It’s hard to say how many people on Nicollet Mall for Saturday’s well-stacked Super Bowl Live lineup were locals or out-of-towners, but it’s fair to say an overwhelming majority of them were fans of Minnesota’s celebrated rock scene of the ’80s and ’90s.
The impressive quadrupling of Bob Mould, the Suburbs, the Jayhawks and Soul Asylum on the frigid outdoor stage was arguably the greatest amalgamation of “Heyday”-era Twin Cities rock heroes since the 2004 Rock for Karl benefit for Soul Asylum’s late bassist Karl Mueller.
Thousands of fans turned out despite the ultra-wintry weather and din of other festivities taking over downtown Minneapolis. And lest you think everyone was just there to see the Bowl-related going-ons, a good chunk of the crowd sang along loudly every time one of the acts got to its better-known songs — even if it required the fans to lower their facemasks or loosen their scarves.
It happened early on when Bob Mould and his band played “If I Can’t Change Your Mind” and “Makes No Sense at All,” by his former groups Sugar and Hüsker Dü, respectively. The Suburbs sparked a decent singalong right away with one of its more recent tunes, “Turn the Radio On,” but then they really had the crowd going later on with “Love Is the Law.”
Nearly half of the Jayhawks’ and Soul Asylum’s sets were greeted with fan choruses loud enough to drown out the random Philadelphia Eagles fan walking by yelling out something unintelligible. Even Jimmy Jam, the R&B/pop producer who helped put together the 10-day lineup on Nicollet Mall, recognized the familial hometown vibe going through the crowd.
“There is no warmer place on Earth than right here, right now,” Mr. Jam said as he introduced Soul Asylum.
The acts all had assorted history together, from Mould producing Soul Asylum’s first two albums to the Jayhawks, Soul Asylum and Suburbs all sharing time on the fabled Twin/Tone Records roster. Mould even shed light on an early connection he had with the Suburbs.
“I used to sneak in to see them at the Longhorn with my fake ID when I was 17,” he said. “I love ’em. So much great Minnesota music today.”
One more thing all they had in common: Each avoided just cake-walking through the oldies.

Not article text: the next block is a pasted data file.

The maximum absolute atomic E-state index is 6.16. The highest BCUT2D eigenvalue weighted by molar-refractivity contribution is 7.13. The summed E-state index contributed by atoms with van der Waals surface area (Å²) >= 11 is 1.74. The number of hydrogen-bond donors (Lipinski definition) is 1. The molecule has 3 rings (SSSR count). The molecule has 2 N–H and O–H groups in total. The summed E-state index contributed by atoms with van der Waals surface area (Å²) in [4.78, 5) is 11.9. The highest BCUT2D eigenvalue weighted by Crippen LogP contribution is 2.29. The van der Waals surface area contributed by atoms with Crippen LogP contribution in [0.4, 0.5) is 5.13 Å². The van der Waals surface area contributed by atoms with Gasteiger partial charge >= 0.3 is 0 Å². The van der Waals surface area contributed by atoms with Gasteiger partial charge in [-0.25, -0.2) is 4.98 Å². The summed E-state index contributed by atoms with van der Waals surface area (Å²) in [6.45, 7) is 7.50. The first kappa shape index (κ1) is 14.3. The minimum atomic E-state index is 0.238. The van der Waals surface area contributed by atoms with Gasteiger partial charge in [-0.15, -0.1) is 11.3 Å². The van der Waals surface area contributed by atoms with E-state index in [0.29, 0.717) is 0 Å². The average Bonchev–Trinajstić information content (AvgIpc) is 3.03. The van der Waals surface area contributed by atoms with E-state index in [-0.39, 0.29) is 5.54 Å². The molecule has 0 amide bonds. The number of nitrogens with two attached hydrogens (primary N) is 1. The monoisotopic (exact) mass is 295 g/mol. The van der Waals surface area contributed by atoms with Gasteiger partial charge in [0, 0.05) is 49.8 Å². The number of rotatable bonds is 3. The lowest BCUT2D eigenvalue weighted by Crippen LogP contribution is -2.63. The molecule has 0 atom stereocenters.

In addition to the other Hüskers classics “Flip Your Wig” and “I Apologize,” Mould tore through both “The Descent” and “Hold On” from two of the three albums he’s put out in a four-year span, 2012-2016. The Suburbs opened with a string of three tunes from their two 2010s albums — including last year’s moody burner “Lost in Transmission” — before striking into the ’80s faves “Rattle My Bones” and “Cows.”
“Here’s a Minnesota song,” ’Burbs frontman Chan Poling quipped of the ode to bovine.
Jayhawks frontman Gary Louris paid tribute to another of the state’s frequently slaughtered fixtures: “Some of us are still getting over the Vikings,” he said, “but we’re happy to have you here in our town.”
Last year’s elegant rocker “Quiet Corners & Empty Spaces” fit in nicely alongside the older Jayhawks tunes “I’d Run Away,” “Waiting for the Sun” and “Blue,” the latter prompting the warmest moment of the night.
Soul Asylum had them at hello, opening with the first three songs in order off its 1992 breakthrough record “Grave Dancer’s Union,” culminating in “Runaway Train.” With new guitarist Ryan Smith of the Melismatics a natural fit by his side, singer Dave Pirner later poured himself into the more recent, rousing songs “Supersonic” and “Stand Up and Be Strong,” a fitting anthem for a sporty weekend.
All told, the Super Bowl Live setup seemed like a grade-B success. Sound and technical problems perhaps unavoidably persisted in the nasty weather and tricky layout, but the crowds nonetheless always seemed amused and appreciative of the free music, and of the chance to be in the thick of the downtown action.
In fact, things came off so well, how about we try to spark more downtown action and rededicate some of the city’s non-NFL-affiliated resources to an annual music series of a similar scale and setup? Just, you know, schedule it in June and July, not January and February.